Have you ever pictured the great moments in your life as if they were in a book?
“The weathered barn wood slipped past her fingertips. The texture immortalized itself in her memory even as the sensation flew past. It was gone in a moment, but that moment lasted forever. The sensation of hand hewn wood would be with her forever; always drifting right past the ridges and whorls, always right out of reach. Her body turned with the effort of reaching for the wood. One leg struck a board catapulting her sideways; saving her life.
Milliseconds to outsiders felt like slow motion to her. Every sense was alive. The air rushing past her face. The delicate sensation of her foot slamming into oak and sending her shoe flying helter skelter. The hard shove of a stair upon her back and the finality of her concrete bed as she gazed up towards the heavens from whence she had come.
The girl was dazed, confused. She stared towards heaven wondering that she was alive. Golden straw peaked around the edges of the gaping space. Like a gilt picture frame on her demise. Pain was distant then; but the longer she lay the more her muscles cried out in agony, the stronger came her bodies cry. Soon it would be insistent. Soon she would not be able to ignore the call. The girl debated lying there longer. But who would come? Who would hear her pleas and cries?
No one. She was destined to be her own white knight. She rose, shakily at first, but more confident with each passing second. Rough barn wood was again beneath her fingers and hands she levered herself up and slowly climbed the stairs. Her jeans were ripped. Her body torn. Her eyes swam with concussive force.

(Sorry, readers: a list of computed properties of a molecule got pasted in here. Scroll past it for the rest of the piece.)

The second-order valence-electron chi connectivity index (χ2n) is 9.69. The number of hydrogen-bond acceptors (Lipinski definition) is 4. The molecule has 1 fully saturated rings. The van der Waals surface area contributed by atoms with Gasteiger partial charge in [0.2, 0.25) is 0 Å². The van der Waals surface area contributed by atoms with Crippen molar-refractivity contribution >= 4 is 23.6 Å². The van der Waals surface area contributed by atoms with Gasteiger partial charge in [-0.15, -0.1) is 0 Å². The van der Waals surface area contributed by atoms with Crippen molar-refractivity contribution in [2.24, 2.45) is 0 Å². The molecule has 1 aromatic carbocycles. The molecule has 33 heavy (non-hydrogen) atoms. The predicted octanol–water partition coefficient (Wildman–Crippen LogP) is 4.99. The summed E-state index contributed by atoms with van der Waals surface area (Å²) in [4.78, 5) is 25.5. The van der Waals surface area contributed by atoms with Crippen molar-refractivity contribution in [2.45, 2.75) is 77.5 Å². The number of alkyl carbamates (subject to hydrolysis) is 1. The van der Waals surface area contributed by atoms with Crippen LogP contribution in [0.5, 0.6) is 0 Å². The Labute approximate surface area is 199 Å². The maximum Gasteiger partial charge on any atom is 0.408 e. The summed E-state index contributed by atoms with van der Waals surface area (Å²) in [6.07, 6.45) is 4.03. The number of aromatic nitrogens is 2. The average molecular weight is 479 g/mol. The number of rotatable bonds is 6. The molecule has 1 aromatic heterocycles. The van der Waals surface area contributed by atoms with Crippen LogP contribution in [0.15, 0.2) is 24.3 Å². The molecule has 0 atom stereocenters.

Slowly she walked towards the house. Slowly she climbed the stairs. Slowly she entered and stoically she took what came.”
Actually, no, she didn’t take that stoically. As soon as I told my mother that I had fallen through the barn loft it went something like this:
Mom: “Are you okay?”
Me: “Yeah, I think so.”
Mom: “Is anything broken? Do you need to go to the hospital?”
Me: “I don’t think so.”
Mom: “Well, that was stupid. You won’t do that again will you? I told you to be careful up there. Now get your ass back outside and finish feeding the horses.”
And then I cried. Not the pretty stately crying, but the "is that girl sobbing or beating a dying moose to death with a sick eagle" kind of crying. Because I make a sucky heroine. But I did go find my shoe and finish feeding the horses. And I did become really sensitive to falling off of things, like straw bales, in barn lofts, when there are access holes cut in the floor that lead directly to the barn basement. Because, I LEARN.
Except, maybe not because I fell through another barn just last year. Damn. I really am a sucky heroine. I'm like, hand me the flashlight and let me take a shower by myself in the haunted house with a lightning storm. Nothing bad will happen this time. Really! As much as I go into run down barns it is apparent. Clearly I have a death wish.
An amusing side note: I also only landed one half of my body on the step and I got a hematoma the size of a softball on one side of my butt. My parents both thought it was hilarious to say, “Only Lauren could fall through a barn and do a half assed job. It would have killed anyone else.” *snicker, snicker*
They’re so sympathetic.